EVCA: What made you interested in taking a leadership role at EVCA?

Gloria: I was excited to take a leadership role at EVCA because the edtech landscape continues to expand quickly and we can all learn so much from each other with increased opportunities for knowledge sharing around best practices and deal flow.

EVCA: What is your most contrarian view on an existing or emerging technology trend?

Gloria: I am bullish on EdTech for Africa. While there are concerns around broadband functionality, propensity to pay, etc., I am interested in the fact that African governments spend about 5% of GDP on education (the second highest of any region), there are increasing sales of smartphones and tablets, and by 2050 over half of the continent will be below 25 years old. When people think about start up activity on the African continent, they often think about the exploding fintech scene, but I am excited to watch as leaders in the EdTech space, such as Sim Shagaya (Founder and CEO of uLesson), continue to pave the way for innovative solutions that can spur increased socioeconomic mobility on the continent.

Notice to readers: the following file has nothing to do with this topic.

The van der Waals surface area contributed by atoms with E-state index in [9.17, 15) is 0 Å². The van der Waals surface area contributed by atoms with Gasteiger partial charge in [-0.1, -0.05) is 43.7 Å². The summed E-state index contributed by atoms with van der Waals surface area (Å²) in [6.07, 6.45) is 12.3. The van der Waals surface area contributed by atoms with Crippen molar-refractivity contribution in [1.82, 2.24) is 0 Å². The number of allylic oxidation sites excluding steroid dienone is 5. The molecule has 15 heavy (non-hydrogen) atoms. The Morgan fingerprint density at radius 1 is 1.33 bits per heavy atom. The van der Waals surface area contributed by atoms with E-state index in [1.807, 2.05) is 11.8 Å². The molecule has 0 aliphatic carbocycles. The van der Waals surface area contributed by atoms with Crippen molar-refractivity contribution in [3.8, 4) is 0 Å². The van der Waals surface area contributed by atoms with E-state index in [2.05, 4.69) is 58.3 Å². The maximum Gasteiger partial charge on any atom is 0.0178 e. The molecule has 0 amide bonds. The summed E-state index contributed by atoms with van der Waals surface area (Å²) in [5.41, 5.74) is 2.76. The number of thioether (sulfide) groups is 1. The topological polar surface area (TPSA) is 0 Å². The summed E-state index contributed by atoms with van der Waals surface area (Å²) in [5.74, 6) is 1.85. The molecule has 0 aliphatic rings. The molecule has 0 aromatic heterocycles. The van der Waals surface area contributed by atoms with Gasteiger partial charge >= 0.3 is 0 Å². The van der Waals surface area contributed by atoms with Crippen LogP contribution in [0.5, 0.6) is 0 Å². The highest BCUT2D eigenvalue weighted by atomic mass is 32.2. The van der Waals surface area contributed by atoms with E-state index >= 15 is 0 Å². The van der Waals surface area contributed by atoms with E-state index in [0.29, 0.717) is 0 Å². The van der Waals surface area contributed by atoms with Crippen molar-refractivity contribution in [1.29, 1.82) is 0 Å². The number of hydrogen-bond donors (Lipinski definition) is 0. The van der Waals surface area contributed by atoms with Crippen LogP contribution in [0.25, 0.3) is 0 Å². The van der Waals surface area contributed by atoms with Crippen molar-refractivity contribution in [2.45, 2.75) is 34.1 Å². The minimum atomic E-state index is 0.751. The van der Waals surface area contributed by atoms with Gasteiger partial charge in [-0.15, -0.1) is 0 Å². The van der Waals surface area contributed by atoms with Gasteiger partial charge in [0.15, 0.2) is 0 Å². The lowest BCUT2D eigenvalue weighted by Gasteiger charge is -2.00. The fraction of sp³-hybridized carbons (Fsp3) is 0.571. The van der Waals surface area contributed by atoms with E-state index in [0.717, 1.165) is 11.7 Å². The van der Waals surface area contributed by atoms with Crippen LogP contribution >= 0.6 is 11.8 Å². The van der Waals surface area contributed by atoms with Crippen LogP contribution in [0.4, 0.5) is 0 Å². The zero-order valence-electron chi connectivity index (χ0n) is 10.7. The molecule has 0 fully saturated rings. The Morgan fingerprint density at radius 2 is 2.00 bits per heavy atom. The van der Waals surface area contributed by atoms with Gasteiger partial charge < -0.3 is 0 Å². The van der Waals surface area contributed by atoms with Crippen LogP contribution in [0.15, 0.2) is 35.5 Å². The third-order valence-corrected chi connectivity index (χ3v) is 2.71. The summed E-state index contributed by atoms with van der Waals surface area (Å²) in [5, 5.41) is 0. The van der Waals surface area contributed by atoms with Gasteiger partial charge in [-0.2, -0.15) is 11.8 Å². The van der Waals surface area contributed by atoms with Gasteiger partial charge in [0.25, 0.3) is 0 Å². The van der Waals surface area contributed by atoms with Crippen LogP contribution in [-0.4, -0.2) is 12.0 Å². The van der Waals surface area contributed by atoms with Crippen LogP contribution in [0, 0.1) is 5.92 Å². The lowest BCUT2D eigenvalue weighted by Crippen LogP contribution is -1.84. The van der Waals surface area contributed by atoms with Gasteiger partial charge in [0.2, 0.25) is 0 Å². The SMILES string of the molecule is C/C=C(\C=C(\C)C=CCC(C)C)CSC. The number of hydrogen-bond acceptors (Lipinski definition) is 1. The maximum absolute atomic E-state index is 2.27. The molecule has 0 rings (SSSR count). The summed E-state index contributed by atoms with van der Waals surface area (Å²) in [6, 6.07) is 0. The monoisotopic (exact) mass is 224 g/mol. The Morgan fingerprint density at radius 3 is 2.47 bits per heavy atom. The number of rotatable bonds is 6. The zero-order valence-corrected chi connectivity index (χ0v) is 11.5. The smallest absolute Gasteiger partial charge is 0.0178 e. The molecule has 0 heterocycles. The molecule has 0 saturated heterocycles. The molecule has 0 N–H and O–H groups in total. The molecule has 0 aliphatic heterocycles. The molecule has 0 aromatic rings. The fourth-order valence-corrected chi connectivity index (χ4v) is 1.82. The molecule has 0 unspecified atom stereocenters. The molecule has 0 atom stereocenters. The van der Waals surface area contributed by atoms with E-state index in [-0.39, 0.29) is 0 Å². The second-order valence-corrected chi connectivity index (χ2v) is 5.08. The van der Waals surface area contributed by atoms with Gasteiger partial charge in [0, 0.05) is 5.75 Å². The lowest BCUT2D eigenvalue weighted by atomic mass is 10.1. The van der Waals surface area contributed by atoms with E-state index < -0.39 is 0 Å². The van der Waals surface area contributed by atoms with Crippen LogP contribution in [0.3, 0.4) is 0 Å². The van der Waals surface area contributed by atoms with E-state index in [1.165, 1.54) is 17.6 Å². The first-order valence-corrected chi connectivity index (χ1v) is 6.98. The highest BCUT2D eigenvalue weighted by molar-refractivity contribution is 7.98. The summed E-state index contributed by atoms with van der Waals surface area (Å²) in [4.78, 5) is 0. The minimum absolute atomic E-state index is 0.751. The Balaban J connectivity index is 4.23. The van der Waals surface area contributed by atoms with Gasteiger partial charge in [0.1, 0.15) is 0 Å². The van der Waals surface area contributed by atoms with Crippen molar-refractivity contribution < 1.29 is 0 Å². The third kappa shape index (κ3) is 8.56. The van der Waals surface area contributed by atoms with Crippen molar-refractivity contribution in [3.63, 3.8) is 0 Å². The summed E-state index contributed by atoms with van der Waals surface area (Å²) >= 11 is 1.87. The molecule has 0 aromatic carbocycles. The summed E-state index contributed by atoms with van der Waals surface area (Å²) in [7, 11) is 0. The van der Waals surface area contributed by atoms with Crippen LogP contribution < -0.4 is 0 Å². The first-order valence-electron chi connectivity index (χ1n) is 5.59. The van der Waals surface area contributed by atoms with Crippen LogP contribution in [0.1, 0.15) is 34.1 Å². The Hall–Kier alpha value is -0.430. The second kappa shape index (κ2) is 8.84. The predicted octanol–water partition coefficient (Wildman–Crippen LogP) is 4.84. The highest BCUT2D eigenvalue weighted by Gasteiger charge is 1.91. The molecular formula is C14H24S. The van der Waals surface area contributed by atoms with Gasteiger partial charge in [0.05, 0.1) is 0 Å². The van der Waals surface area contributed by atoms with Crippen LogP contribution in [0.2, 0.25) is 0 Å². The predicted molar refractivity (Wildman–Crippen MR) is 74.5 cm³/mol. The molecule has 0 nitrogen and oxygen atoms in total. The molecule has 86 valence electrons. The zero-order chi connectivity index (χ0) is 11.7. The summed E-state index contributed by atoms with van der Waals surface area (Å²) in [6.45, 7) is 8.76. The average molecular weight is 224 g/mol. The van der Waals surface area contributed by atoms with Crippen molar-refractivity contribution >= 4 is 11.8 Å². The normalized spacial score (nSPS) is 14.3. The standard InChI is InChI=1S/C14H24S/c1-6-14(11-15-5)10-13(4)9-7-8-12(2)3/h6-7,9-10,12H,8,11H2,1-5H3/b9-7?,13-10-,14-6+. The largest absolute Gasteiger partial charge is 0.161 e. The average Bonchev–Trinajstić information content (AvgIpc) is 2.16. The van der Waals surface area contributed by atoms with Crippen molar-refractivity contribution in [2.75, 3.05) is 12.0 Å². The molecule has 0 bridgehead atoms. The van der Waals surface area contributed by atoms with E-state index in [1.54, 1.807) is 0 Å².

John Azubuike, Vice President at Owl Ventures

John Azubuike served as one of the EdTech leads for EVCA while he was a Vice President at Owl Ventures. At Owl Ventures, he focused on venture and growth stage investments in education and the future of work. Prior to Owl, he was an investor at Technology Crossover Ventures (TCV), where he focused on control transactions, an investor at KEC Ventures, where he focused on seed-stage investments in the NYC area and fund-of-funds alternative investments, and began his career at the New York Stem Cell Foundation, where he worked as a software engineer. In addition to his professional commitments, John serves on the board of A Method Public Schools, a network of 6 charter schools serving 2,000 students in the Bay Area. John is currently pursuing his MBA at the Wharton School of University of Pennsylvania and received a B.Sc in Engineering Sciences from Harvard University.

EVCA: Could you explain more about what you do in your role as EdTech Vertical lead at EVCA?